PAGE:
The FTC released a report Tuesday outlining findings from a long-delayed investigation into the data broker industry, citing a "lack of transparency" among companies that collect consumer data. Data brokers collect these data, which include online and offline purchases, income and religious and political affiliations, and create profiles which are then sold to marketers, retailers, banks and other companies.
"The extent of consumer profiling today means that data brokers often know as much -- or even more -- about us than our family and friends, including our online and in-store purchases, our political and religious affiliations, our income and socioeconomic status, and more," said FTC Chairwoman Edith Ramirez in a statement.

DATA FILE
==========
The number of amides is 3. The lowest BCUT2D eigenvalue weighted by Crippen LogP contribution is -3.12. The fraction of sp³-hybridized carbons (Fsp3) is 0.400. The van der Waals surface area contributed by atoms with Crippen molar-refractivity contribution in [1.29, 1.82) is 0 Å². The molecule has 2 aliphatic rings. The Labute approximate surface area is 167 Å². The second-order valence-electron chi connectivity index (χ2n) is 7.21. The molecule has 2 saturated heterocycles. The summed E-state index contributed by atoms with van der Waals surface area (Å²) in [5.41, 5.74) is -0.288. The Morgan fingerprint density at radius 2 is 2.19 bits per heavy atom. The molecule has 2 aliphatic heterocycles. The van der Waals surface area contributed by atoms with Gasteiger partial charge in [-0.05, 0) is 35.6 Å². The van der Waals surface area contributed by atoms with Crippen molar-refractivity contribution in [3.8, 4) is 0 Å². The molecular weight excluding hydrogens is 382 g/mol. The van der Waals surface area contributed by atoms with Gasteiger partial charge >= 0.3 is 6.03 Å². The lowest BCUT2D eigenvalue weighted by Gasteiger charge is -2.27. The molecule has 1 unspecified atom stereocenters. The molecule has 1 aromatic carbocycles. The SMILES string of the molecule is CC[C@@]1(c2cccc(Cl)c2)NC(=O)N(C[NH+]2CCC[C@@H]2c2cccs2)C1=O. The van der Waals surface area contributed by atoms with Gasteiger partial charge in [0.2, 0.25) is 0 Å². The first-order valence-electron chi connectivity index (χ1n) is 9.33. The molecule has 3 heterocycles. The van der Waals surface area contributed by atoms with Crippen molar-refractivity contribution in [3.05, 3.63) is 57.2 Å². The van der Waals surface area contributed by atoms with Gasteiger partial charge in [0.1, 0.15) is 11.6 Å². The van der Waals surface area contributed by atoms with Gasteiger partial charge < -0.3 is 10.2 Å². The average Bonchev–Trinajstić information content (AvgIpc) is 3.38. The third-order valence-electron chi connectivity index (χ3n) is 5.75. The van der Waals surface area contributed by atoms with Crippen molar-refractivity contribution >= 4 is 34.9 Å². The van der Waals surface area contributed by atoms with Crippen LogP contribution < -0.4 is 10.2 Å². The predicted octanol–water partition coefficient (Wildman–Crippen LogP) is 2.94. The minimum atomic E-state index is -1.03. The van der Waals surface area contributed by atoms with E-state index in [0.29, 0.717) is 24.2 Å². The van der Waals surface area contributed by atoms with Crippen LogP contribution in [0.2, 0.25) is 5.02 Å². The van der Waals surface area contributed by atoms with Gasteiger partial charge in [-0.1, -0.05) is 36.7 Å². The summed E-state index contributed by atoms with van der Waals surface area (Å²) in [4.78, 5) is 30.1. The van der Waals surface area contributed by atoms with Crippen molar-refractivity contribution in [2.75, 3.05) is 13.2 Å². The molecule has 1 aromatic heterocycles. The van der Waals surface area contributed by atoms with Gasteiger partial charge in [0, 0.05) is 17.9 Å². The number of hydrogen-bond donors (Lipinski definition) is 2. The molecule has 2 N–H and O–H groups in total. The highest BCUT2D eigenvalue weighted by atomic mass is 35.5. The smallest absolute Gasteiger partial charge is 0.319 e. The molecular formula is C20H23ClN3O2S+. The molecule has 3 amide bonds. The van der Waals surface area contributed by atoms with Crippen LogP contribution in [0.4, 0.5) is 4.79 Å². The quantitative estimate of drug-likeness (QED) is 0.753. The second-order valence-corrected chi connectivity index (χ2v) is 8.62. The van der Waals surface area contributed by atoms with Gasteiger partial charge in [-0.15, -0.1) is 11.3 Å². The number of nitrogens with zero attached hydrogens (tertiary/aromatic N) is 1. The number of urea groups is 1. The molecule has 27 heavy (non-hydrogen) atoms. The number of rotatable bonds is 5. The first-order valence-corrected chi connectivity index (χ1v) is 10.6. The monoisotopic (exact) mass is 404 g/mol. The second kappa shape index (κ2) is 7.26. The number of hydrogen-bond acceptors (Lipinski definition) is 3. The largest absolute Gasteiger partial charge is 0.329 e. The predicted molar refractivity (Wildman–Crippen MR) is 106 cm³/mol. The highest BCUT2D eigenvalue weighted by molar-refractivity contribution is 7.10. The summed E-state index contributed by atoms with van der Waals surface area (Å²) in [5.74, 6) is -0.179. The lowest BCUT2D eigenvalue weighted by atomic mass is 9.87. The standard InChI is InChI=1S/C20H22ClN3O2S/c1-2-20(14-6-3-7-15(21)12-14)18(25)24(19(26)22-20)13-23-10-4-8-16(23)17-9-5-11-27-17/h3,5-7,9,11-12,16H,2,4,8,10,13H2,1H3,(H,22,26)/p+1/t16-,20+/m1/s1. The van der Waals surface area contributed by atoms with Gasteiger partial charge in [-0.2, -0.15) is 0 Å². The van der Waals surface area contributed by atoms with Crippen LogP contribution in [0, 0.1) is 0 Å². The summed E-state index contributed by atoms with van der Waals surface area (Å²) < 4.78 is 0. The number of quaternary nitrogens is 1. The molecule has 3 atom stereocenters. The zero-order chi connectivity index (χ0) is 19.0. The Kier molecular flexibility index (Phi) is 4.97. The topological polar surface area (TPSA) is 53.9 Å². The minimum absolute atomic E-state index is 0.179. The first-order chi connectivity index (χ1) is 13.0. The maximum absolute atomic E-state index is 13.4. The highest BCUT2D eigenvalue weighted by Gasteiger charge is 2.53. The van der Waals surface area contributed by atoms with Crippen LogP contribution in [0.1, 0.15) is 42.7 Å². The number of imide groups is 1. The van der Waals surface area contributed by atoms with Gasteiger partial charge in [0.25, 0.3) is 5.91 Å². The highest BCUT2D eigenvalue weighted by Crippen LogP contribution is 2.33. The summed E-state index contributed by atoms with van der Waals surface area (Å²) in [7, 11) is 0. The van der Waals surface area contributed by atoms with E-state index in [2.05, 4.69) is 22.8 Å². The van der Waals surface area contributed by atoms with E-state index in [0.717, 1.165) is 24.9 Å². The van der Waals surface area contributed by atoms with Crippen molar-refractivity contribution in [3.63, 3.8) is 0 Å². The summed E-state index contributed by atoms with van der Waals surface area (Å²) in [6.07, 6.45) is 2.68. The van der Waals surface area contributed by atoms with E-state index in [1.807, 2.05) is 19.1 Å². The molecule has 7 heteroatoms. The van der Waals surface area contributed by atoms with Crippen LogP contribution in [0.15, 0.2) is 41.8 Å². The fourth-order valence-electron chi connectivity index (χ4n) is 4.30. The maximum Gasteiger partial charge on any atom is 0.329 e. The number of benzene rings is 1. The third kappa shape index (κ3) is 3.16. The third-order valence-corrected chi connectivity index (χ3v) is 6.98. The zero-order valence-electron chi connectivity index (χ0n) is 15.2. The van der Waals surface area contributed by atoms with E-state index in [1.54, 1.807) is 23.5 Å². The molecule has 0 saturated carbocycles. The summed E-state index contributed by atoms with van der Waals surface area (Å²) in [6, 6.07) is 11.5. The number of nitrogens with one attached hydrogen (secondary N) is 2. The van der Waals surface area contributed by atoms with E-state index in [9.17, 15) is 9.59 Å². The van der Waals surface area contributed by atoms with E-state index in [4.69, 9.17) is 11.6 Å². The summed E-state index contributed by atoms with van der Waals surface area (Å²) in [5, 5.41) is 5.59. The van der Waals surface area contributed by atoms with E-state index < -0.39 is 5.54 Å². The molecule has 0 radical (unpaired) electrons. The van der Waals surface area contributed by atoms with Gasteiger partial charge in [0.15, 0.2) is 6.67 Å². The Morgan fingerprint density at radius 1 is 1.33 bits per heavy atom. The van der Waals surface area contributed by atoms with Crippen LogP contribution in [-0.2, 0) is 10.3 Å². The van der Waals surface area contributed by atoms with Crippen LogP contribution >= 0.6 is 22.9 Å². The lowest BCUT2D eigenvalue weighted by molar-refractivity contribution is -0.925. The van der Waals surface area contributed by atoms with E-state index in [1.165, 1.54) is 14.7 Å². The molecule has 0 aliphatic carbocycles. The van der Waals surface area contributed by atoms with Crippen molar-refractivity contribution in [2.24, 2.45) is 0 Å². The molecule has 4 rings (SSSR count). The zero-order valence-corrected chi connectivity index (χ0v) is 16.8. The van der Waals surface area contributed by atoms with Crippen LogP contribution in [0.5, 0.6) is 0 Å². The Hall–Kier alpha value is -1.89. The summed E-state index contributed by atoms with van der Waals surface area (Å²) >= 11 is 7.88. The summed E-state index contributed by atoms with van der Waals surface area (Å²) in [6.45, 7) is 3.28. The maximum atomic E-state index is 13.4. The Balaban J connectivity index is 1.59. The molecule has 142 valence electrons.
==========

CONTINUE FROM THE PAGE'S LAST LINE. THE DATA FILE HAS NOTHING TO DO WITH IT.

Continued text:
The data broker industry is a multi-billion dollar industry and has come under increased scrutiny and criticism from privacy advocates who have said that the process needs to be more transparent. The report states that many of these firms are buying and selling this data without the knowledge of the FTC.
The FTC wants Congress to pass legislation that mandates data brokers notify consumers when their information is being shared and make it harder to access specific data, like health information, without the express consent of the person in question.
Sen. John Rockerfeller, D-W.Va., who heads the Senate Commerce Committee, had introduced legislation to regulate data brokers, but it hasn't received much attention yet.
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